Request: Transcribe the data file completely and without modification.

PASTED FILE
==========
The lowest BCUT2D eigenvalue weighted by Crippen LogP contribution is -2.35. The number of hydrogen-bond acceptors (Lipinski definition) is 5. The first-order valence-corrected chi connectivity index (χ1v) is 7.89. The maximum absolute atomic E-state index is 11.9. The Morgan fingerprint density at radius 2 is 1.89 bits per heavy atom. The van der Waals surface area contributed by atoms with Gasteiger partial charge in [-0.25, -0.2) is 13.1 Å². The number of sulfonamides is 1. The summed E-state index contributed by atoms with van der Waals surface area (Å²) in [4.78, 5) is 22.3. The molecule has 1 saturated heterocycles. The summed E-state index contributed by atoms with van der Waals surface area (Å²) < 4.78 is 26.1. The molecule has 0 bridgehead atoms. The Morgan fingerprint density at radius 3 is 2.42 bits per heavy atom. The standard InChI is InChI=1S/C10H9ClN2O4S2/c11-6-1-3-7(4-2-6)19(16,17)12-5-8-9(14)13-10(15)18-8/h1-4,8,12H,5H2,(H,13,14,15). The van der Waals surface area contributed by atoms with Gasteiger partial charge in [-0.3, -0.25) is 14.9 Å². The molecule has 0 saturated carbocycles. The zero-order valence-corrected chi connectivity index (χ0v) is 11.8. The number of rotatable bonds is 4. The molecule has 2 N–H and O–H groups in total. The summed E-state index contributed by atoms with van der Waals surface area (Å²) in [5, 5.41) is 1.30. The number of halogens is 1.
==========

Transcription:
The lowest BCUT2D eigenvalue weighted by Crippen LogP contribution is -2.35. The number of hydrogen-bond acceptors (Lipinski definition) is 5. The first-order valence-corrected chi connectivity index (χ1v) is 7.89. The maximum absolute atomic E-state index is 11.9. The Morgan fingerprint density at radius 2 is 1.89 bits per heavy atom. The van der Waals surface area contributed by atoms with Gasteiger partial charge in [-0.25, -0.2) is 13.1 Å². The number of sulfonamides is 1. The summed E-state index contributed by atoms with van der Waals surface area (Å²) in [4.78, 5) is 22.3. The molecule has 1 saturated heterocycles. The summed E-state index contributed by atoms with van der Waals surface area (Å²) < 4.78 is 26.1. The molecule has 0 bridgehead atoms. The Morgan fingerprint density at radius 3 is 2.42 bits per heavy atom. The standard InChI is InChI=1S/C10H9ClN2O4S2/c11-6-1-3-7(4-2-6)19(16,17)12-5-8-9(14)13-10(15)18-8/h1-4,8,12H,5H2,(H,13,14,15). The van der Waals surface area contributed by atoms with Gasteiger partial charge in [-0.3, -0.25) is 14.9 Å². The molecule has 0 saturated carbocycles. The zero-order valence-corrected chi connectivity index (χ0v) is 11.8. The number of rotatable bonds is 4. The molecule has 2 N–H and O–H groups in total. The summed E-state index contributed by atoms with van der Waals surface area (Å²) in [5, 5.41) is 1.30. The number of halogens is 1.